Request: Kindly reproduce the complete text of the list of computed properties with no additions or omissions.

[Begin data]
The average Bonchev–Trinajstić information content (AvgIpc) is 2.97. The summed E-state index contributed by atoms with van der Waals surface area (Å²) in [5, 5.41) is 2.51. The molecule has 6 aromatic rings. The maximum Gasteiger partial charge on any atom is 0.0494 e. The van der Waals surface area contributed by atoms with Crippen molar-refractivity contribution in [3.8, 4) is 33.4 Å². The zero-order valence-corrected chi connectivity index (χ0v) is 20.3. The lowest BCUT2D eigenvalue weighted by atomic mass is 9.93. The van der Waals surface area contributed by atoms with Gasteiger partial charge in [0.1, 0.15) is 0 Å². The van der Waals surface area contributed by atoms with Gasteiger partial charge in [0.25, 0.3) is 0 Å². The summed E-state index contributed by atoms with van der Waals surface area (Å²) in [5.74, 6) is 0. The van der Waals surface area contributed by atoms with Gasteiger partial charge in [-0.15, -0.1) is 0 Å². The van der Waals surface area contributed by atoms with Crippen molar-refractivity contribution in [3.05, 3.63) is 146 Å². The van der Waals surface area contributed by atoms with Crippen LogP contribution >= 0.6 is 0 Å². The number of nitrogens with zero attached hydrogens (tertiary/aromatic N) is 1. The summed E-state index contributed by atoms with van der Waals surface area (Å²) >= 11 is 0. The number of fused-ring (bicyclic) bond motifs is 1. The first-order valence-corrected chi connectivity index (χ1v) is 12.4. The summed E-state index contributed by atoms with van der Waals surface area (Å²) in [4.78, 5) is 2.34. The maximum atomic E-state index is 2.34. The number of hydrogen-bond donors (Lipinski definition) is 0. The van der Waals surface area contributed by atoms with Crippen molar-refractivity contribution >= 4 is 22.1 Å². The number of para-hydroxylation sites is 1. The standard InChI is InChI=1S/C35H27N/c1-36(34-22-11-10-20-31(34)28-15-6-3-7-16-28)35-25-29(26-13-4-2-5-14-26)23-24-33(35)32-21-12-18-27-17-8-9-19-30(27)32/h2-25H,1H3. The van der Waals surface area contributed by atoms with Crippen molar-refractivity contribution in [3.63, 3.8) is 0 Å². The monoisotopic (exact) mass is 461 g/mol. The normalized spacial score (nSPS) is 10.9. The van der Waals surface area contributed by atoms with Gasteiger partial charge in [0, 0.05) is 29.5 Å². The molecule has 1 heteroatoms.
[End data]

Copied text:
The average Bonchev–Trinajstić information content (AvgIpc) is 2.97. The summed E-state index contributed by atoms with van der Waals surface area (Å²) in [5, 5.41) is 2.51. The molecule has 6 aromatic rings. The maximum Gasteiger partial charge on any atom is 0.0494 e. The van der Waals surface area contributed by atoms with Crippen molar-refractivity contribution in [3.8, 4) is 33.4 Å². The zero-order valence-corrected chi connectivity index (χ0v) is 20.3. The lowest BCUT2D eigenvalue weighted by atomic mass is 9.93. The van der Waals surface area contributed by atoms with Gasteiger partial charge in [0.1, 0.15) is 0 Å². The van der Waals surface area contributed by atoms with Gasteiger partial charge in [0.25, 0.3) is 0 Å². The summed E-state index contributed by atoms with van der Waals surface area (Å²) in [5.74, 6) is 0. The van der Waals surface area contributed by atoms with Gasteiger partial charge in [-0.15, -0.1) is 0 Å². The van der Waals surface area contributed by atoms with Crippen molar-refractivity contribution in [3.05, 3.63) is 146 Å². The van der Waals surface area contributed by atoms with Crippen LogP contribution >= 0.6 is 0 Å². The number of nitrogens with zero attached hydrogens (tertiary/aromatic N) is 1. The summed E-state index contributed by atoms with van der Waals surface area (Å²) >= 11 is 0. The number of fused-ring (bicyclic) bond motifs is 1. The first-order valence-corrected chi connectivity index (χ1v) is 12.4. The summed E-state index contributed by atoms with van der Waals surface area (Å²) in [4.78, 5) is 2.34. The maximum atomic E-state index is 2.34. The number of hydrogen-bond donors (Lipinski definition) is 0. The van der Waals surface area contributed by atoms with Crippen molar-refractivity contribution >= 4 is 22.1 Å². The number of para-hydroxylation sites is 1. The standard InChI is InChI=1S/C35H27N/c1-36(34-22-11-10-20-31(34)28-15-6-3-7-16-28)35-25-29(26-13-4-2-5-14-26)23-24-33(35)32-21-12-18-27-17-8-9-19-30(27)32/h2-25H,1H3. The van der Waals surface area contributed by atoms with Crippen molar-refractivity contribution in [3.63, 3.8) is 0 Å². The monoisotopic (exact) mass is 461 g/mol. The normalized spacial score (nSPS) is 10.9. The van der Waals surface area contributed by atoms with Gasteiger partial charge in [0, 0.05) is 29.5 Å². The molecule has 1 heteroatoms.